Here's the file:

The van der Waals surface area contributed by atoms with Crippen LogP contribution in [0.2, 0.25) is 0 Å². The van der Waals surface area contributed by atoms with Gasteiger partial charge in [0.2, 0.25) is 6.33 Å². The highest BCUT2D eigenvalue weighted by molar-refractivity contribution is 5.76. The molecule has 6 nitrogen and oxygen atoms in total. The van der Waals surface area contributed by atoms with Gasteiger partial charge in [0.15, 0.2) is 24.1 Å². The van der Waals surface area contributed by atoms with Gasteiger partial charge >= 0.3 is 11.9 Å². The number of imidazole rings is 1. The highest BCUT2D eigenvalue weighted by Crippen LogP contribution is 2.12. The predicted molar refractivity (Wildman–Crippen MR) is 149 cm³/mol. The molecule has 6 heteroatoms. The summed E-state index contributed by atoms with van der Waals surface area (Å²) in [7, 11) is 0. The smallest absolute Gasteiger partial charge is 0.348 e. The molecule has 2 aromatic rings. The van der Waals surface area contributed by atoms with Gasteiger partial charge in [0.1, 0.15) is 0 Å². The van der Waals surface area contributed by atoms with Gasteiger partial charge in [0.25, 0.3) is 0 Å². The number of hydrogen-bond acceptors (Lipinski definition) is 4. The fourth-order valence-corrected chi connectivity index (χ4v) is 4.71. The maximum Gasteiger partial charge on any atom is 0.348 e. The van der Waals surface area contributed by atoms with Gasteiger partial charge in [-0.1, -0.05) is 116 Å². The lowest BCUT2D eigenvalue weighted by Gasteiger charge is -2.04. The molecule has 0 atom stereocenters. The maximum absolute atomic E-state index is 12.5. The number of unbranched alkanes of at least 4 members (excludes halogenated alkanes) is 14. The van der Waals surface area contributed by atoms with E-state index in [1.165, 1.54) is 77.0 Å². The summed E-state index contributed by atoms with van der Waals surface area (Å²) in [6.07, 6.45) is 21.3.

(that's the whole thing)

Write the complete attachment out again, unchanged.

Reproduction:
The van der Waals surface area contributed by atoms with Crippen LogP contribution in [0.2, 0.25) is 0 Å². The van der Waals surface area contributed by atoms with Gasteiger partial charge in [0.2, 0.25) is 6.33 Å². The highest BCUT2D eigenvalue weighted by molar-refractivity contribution is 5.76. The molecule has 6 nitrogen and oxygen atoms in total. The van der Waals surface area contributed by atoms with Gasteiger partial charge in [0.15, 0.2) is 24.1 Å². The van der Waals surface area contributed by atoms with Gasteiger partial charge >= 0.3 is 11.9 Å². The number of imidazole rings is 1. The highest BCUT2D eigenvalue weighted by Crippen LogP contribution is 2.12. The predicted molar refractivity (Wildman–Crippen MR) is 149 cm³/mol. The molecule has 6 heteroatoms. The summed E-state index contributed by atoms with van der Waals surface area (Å²) in [7, 11) is 0. The smallest absolute Gasteiger partial charge is 0.348 e. The molecule has 2 aromatic rings. The van der Waals surface area contributed by atoms with Gasteiger partial charge in [0.1, 0.15) is 0 Å². The van der Waals surface area contributed by atoms with Gasteiger partial charge in [0.25, 0.3) is 0 Å². The number of hydrogen-bond acceptors (Lipinski definition) is 4. The fourth-order valence-corrected chi connectivity index (χ4v) is 4.71. The maximum Gasteiger partial charge on any atom is 0.348 e. The van der Waals surface area contributed by atoms with Gasteiger partial charge in [-0.1, -0.05) is 116 Å². The lowest BCUT2D eigenvalue weighted by Gasteiger charge is -2.04. The molecule has 0 atom stereocenters. The maximum absolute atomic E-state index is 12.5. The number of unbranched alkanes of at least 4 members (excludes halogenated alkanes) is 14. The van der Waals surface area contributed by atoms with E-state index in [1.165, 1.54) is 77.0 Å². The summed E-state index contributed by atoms with van der Waals surface area (Å²) in [6.07, 6.45) is 21.3.